Unlike a market economy, the core economy relies on specialization reinforced by a "do-it-yourself" attitude that “Builds self-esteem and a voluntary interdependence that replaces involuntary dependence that comes w/ industrial and market specialization”[1] and where self-sufficiency is based upon interdependent family or community units (instead of a market economy's atomized individual). This model reduces or eliminates the involuntary dependence that comes with the market economy's strict division of labor. It also focuses on alternative distribution mechanisms to pricing, using instead normative considerations like need, fairness, altruism, moral obligation, or contribution.[1]

Collective efficacy and social capital are central to two very successful examples of civic-based, non-monetary economies: time banks and local exchange trading systems (LETS). These work systems provide alternative forms of currency, earned through time spent in directly serving the community, e.g. working in the community garden, recycling, repairing leaky faucets, babysitting. These units of time can be used to ask other members of work systems to do jobs they need, or may act as a forum in which special jobs or needs can be communicated and traded. These systems operate to a large degree outside of the monetary economy, though do not supersede the monetary economy or seek a return to systems of barter.[3]

Time banks[edit]

A time bank is a community-based organization which brings people and local organizations together to help each other, utilizing previously untapped resources and skills, valuing work which is normally unrewarded, and valuing people who find themselves marginalized from the conventional economy.[4] These are things that family or friends might normally do for each other, but in the absence of supportive reciprocal networks, the time bank recreates those connections. These interactions are based upon the exchange of hours spent on an activity, where time dollars are the unit of measure/ currency. They are traded for hours of labour, and are redeemable for services from other members.[5]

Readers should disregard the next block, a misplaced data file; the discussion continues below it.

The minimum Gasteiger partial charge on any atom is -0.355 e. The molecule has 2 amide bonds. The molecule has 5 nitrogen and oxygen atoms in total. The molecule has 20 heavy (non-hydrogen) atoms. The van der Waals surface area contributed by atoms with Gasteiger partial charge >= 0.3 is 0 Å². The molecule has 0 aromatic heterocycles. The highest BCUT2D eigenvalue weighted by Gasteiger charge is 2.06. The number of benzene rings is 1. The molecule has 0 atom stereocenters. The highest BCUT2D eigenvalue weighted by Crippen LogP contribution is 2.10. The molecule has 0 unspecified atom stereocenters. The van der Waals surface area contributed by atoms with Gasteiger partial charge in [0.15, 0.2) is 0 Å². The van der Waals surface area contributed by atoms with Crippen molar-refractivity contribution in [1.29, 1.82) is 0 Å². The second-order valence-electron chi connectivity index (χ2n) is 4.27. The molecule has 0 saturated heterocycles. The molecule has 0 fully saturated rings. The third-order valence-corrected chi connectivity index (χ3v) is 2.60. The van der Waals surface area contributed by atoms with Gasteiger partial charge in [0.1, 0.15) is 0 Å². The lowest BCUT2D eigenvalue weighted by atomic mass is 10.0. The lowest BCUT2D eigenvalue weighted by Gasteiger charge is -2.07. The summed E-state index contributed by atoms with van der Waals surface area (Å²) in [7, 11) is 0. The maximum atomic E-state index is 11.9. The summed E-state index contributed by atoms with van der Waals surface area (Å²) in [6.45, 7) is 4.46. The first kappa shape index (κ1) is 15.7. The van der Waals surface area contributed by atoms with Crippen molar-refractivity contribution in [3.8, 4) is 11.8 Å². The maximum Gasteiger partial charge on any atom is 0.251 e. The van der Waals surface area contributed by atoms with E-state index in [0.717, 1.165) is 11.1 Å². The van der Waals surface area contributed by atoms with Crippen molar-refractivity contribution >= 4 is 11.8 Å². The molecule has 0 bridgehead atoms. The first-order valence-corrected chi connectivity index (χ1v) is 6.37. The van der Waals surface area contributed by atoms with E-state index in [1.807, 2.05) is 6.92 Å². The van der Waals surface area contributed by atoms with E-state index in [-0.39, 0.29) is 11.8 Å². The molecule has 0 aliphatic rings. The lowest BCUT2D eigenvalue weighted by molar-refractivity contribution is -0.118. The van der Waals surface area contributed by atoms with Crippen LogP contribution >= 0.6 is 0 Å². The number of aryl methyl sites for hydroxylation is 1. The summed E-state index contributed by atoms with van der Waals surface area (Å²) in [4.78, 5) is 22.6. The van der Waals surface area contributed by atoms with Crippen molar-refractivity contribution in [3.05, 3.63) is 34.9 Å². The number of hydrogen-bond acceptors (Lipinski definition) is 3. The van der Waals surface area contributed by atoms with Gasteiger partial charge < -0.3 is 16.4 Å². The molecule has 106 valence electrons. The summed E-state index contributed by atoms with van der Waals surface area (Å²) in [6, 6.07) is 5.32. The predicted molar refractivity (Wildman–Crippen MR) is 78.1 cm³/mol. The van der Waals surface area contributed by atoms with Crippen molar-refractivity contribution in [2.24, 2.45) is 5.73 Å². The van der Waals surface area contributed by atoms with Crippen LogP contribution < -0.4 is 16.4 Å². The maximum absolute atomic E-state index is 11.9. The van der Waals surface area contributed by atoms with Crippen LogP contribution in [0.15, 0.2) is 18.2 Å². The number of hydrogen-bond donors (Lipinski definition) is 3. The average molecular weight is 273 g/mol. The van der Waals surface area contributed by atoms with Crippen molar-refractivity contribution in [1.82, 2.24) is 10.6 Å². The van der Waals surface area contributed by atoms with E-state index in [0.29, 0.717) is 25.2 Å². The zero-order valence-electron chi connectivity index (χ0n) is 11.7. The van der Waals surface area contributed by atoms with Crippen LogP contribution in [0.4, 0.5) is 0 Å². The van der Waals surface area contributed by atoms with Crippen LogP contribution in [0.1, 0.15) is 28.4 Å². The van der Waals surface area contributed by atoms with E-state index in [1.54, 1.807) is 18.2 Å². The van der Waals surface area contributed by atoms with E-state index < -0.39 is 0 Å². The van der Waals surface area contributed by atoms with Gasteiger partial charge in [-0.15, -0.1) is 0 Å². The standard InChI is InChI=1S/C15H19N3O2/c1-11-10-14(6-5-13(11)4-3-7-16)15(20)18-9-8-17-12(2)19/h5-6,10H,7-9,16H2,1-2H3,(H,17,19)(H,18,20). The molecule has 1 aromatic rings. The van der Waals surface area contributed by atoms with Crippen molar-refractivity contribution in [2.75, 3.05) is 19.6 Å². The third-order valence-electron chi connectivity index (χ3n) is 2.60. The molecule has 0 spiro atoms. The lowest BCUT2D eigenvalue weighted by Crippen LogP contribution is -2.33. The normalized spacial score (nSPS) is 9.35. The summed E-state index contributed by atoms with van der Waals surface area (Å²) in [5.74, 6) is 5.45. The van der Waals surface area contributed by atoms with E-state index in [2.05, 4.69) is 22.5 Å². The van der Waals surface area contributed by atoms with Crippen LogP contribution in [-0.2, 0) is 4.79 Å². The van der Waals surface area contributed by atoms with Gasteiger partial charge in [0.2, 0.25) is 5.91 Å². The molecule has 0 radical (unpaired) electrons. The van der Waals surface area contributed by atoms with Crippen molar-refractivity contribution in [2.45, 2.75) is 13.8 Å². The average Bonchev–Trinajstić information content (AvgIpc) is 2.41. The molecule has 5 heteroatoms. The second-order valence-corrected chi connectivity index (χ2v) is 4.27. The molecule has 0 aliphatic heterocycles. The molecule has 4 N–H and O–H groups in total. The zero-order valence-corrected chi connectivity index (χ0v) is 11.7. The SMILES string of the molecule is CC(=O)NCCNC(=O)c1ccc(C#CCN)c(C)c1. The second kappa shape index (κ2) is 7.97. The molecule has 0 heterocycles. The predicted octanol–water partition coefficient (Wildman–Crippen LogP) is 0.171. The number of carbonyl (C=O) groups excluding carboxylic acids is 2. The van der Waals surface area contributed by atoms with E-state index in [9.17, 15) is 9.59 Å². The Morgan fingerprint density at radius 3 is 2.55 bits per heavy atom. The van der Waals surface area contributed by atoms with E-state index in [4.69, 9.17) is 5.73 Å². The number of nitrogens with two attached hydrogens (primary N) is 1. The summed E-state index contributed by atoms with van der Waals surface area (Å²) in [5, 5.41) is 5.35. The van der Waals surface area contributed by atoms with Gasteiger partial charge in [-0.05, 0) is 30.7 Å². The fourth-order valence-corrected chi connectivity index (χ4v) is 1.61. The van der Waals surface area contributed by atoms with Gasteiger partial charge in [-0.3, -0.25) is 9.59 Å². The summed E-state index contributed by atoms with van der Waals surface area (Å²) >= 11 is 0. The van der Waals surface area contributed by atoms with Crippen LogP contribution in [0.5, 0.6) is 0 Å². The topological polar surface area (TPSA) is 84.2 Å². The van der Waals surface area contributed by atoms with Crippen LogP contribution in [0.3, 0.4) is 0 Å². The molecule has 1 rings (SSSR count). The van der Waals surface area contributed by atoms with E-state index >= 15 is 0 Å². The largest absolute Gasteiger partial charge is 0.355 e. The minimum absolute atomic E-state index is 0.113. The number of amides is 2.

Community building[edit]

In 1998, Redefining Progress estimated that housework amounted to $1.911 trillion, roughly one-fourth of the U.S. GDP that year.[1] As of 2010, the Bureau of Economic Analysis found that household work, if tracked, would increase the GDP by 26%.[6] More than a decade later, household work continues to provide a key source of foundational support to the domestic economy. Such household work includes cleaning, cooking, care giving, and educating children.

There may be a closed household economy, where a specific (perhaps familial) group of individuals benefits from the work performed.

In extreme cases of survival, the open nature of the household economy is most evident. Food, clothing, toiletries, and basic necessities were often shared or exchanged amongst war-torn, impoverished families in East Europe post-communism.[7] Cooking, cleaning, clothes-making, and forms of work may seem to be intuitively thought of as work. An Australian study (1992) determined that an estimated 380 million person-hours per week were spent on these types of unpaid activities, compared to 272 million hours per week at paid work.[8]